8 thoughts on “A Metaefficient Bathroom – Environmentally Friendly And Functional”
You have some excellent ideas for bathrooms. That has been one of the recurring themes in my own life–looking for a way to make our bathrooms and our kitchen look really glorious, even though those rooms are much too small. One of the glories of the Internet, though, is that there is absolutely no dearth of ideas. Right now I have no idea of what I will ultimately do, but I keep hoping I will come up with something really slick.
530 lumens is NOT the equivalent of 60 watt standard light bulb – the box of 60’s I have right now is 850 lumens, and I’ve never seen them lower than 700.
This is a HUGE difference. For those of us who need higher levels of light in order to see properly, this expensive bulb simply won’t do the job.
More people would adopt these solutions if they weren’t being oversold as “equivalent” when they are actually putting out far fewer lumens. This just gives LEDs a bad name. Wish I could find LED bulbs with 750-850 lumens. I haven’t yet, but I’ll buy them when they put them on the shelves.
LEDs output a direct light so a LED bulb can emit fewer lumens but have a greater apparent brightness.
Watch the waterless urinals. The concentrated salts left behind degrade the plumbing drain lines. More manufacturers are going towards a .28l flush mode which allows the salts to be flushed away, while reducing the volume. Also, the cartridges/fluids need replacement and can become smelly.
i’m not interested with the fuction of bath….but the photo is really good
Glad to see you having chosen a non-water using urinal. These are great. I actually looked them up on the web and found quite a few companies offering this type of product. Must be a big market out there! However, can someone explain why the Kohler urinal does not have a cartridge insert? Seems without it, that the urine deposits will clog up the system?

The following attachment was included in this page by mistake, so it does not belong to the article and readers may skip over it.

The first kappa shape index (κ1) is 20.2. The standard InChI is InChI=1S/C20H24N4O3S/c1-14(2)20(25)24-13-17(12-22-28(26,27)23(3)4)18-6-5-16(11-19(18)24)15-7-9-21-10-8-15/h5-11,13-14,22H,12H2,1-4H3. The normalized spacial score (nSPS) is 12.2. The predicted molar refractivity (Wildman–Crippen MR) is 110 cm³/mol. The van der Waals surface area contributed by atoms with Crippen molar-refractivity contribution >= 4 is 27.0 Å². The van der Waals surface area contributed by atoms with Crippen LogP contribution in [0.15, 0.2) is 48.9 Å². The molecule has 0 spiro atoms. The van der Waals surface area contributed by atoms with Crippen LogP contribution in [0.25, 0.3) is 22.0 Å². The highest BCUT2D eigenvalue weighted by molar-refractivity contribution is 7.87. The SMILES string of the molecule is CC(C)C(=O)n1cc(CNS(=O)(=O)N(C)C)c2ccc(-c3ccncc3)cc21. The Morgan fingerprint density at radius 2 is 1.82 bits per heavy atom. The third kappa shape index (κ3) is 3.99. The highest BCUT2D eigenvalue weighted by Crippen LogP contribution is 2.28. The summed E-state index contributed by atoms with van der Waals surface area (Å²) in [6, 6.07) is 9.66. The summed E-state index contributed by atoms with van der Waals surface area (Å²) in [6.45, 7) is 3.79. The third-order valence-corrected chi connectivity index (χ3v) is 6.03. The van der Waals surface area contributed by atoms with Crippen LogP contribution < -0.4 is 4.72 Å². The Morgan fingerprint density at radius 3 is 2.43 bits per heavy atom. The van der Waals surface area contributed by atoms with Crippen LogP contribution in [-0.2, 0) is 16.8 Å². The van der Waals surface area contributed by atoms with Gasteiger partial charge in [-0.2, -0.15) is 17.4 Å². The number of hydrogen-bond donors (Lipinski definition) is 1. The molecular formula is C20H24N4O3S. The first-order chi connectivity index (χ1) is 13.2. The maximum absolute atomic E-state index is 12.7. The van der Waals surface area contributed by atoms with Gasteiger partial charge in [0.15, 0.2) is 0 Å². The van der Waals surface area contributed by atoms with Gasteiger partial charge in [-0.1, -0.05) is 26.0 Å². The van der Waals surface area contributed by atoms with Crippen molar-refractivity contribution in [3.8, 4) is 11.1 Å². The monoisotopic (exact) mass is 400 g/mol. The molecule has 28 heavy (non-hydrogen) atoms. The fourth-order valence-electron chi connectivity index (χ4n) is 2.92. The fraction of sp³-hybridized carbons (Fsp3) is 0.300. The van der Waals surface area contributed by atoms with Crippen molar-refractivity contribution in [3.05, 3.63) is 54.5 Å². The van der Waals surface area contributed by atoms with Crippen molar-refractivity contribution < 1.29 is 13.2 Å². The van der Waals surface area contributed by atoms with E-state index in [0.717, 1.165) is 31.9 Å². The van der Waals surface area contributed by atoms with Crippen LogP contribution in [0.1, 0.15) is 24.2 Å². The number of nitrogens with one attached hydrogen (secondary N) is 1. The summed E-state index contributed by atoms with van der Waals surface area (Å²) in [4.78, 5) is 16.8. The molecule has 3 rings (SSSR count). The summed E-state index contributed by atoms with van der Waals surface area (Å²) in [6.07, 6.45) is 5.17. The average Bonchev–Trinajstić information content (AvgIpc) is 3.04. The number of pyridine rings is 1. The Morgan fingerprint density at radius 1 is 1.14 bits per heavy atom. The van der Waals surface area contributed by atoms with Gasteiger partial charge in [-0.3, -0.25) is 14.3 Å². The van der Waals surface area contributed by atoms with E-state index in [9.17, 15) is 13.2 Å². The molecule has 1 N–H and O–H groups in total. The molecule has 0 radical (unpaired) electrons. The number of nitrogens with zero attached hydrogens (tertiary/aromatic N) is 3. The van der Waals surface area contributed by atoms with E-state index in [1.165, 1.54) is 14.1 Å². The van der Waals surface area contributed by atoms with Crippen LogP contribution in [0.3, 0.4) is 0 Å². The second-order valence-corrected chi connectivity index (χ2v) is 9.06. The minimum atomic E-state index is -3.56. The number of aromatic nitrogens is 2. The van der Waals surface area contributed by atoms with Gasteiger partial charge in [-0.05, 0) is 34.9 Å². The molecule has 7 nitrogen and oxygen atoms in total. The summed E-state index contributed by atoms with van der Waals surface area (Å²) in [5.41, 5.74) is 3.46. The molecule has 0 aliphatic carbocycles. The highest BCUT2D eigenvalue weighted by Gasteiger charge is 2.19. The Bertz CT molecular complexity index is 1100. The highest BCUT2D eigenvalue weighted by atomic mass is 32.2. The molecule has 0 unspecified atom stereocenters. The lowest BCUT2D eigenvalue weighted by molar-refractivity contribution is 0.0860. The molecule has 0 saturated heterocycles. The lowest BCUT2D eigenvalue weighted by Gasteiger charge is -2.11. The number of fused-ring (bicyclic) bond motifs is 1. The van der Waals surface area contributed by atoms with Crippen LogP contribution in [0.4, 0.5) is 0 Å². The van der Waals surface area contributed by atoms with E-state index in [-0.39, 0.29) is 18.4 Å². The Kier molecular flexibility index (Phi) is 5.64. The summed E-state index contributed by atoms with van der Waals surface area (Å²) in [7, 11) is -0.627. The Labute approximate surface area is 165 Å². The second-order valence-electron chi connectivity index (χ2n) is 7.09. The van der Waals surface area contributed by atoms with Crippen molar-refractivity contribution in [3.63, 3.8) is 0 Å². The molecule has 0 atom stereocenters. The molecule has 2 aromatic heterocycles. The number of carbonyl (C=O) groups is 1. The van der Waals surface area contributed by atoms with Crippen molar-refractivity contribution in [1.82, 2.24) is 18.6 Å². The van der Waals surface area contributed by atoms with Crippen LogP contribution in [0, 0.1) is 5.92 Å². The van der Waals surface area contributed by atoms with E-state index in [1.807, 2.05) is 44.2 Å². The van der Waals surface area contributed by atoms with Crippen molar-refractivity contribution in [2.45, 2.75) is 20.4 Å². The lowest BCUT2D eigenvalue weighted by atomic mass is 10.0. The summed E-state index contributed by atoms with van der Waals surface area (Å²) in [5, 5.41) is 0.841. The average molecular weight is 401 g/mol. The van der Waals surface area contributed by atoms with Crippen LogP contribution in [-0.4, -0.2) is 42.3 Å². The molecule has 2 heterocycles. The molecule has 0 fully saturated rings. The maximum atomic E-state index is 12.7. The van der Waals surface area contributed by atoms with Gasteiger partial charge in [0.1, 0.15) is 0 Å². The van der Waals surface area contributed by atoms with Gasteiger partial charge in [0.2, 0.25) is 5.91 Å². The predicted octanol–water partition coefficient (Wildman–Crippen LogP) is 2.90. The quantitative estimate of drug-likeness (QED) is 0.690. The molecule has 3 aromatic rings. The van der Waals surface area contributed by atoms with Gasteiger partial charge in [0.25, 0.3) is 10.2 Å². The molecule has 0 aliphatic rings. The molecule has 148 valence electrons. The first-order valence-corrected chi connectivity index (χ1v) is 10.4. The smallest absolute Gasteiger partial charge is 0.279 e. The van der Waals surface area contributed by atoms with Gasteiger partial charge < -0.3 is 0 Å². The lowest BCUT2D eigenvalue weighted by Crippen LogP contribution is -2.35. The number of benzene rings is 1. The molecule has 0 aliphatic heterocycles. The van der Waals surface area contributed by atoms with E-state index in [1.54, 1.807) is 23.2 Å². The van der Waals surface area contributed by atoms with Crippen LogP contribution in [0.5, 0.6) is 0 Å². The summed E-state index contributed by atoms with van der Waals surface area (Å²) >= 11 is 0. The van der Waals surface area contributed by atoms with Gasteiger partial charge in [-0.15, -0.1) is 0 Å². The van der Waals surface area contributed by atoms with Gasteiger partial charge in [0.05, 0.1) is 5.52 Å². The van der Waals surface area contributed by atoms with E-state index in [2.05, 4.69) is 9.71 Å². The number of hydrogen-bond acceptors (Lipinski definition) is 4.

The Kohler waterless urinal uses a sealing liquid that floats in the drain trapway, so gravity simply pulls waste down the drain. To maintain the system, users just flush the trapway with water periodically and top off the sealing liquid – no used cartridges to remove or dispose of.
These choices aren’t the best, they are the premium options for those with no money concerns.
For the dual-flush toilet, you can get a Sterling Rockton or Karsten model for under $300 total, and they’re great (I have one, I know), or Lowe’s sells 1.28 gallon single-flush models for closer to $150 even, with a range of options (we also have one of those, and we chose the lowest heights btw—see Metaefficient’s discussion of squat toilets etc., lower height is better).
For the shower head, amconservationgroup has much cheaper ones that are good and down to 1.5gpm. But for $30, the best bet is probably a hand-held shower because you can get the water right where you need it and easily pause the flow, thus being ultra-efficient.
Instead of $349 for a sink pedal, you can spend under $10 for an aerator attachment with a little shut-off lever. Those are easily to flick on and off and are just about as good as a pedal. I got ours from amconservationgroup but they are available all over.
I have no particular comments on the rest of the items.